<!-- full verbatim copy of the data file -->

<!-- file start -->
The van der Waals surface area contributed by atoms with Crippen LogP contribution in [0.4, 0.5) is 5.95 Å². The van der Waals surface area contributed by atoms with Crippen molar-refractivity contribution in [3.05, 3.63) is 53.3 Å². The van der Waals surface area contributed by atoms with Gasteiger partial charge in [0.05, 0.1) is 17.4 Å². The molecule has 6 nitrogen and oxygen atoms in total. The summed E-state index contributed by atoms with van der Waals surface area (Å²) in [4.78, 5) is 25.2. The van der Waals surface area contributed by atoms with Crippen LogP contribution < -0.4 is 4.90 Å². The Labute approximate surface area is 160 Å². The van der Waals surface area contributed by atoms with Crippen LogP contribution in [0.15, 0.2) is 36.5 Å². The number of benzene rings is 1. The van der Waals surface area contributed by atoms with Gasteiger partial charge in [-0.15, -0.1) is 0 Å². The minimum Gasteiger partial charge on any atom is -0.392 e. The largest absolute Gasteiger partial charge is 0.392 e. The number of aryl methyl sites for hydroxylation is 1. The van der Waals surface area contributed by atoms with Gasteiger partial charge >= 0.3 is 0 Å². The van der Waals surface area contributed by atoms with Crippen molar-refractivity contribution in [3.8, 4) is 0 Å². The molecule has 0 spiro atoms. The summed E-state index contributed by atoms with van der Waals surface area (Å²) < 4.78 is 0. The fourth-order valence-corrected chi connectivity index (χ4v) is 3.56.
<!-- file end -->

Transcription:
The van der Waals surface area contributed by atoms with Crippen LogP contribution in [0.4, 0.5) is 5.95 Å². The van der Waals surface area contributed by atoms with Crippen molar-refractivity contribution in [3.05, 3.63) is 53.3 Å². The van der Waals surface area contributed by atoms with Gasteiger partial charge in [0.05, 0.1) is 17.4 Å². The molecule has 6 nitrogen and oxygen atoms in total. The summed E-state index contributed by atoms with van der Waals surface area (Å²) in [4.78, 5) is 25.2. The van der Waals surface area contributed by atoms with Crippen LogP contribution < -0.4 is 4.90 Å². The Labute approximate surface area is 160 Å². The van der Waals surface area contributed by atoms with Crippen LogP contribution in [0.15, 0.2) is 36.5 Å². The number of benzene rings is 1. The van der Waals surface area contributed by atoms with Gasteiger partial charge in [-0.15, -0.1) is 0 Å². The minimum Gasteiger partial charge on any atom is -0.392 e. The largest absolute Gasteiger partial charge is 0.392 e. The number of aryl methyl sites for hydroxylation is 1. The van der Waals surface area contributed by atoms with Gasteiger partial charge >= 0.3 is 0 Å². The van der Waals surface area contributed by atoms with Crippen molar-refractivity contribution in [3.8, 4) is 0 Å². The molecule has 0 spiro atoms. The summed E-state index contributed by atoms with van der Waals surface area (Å²) < 4.78 is 0. The fourth-order valence-corrected chi connectivity index (χ4v) is 3.56.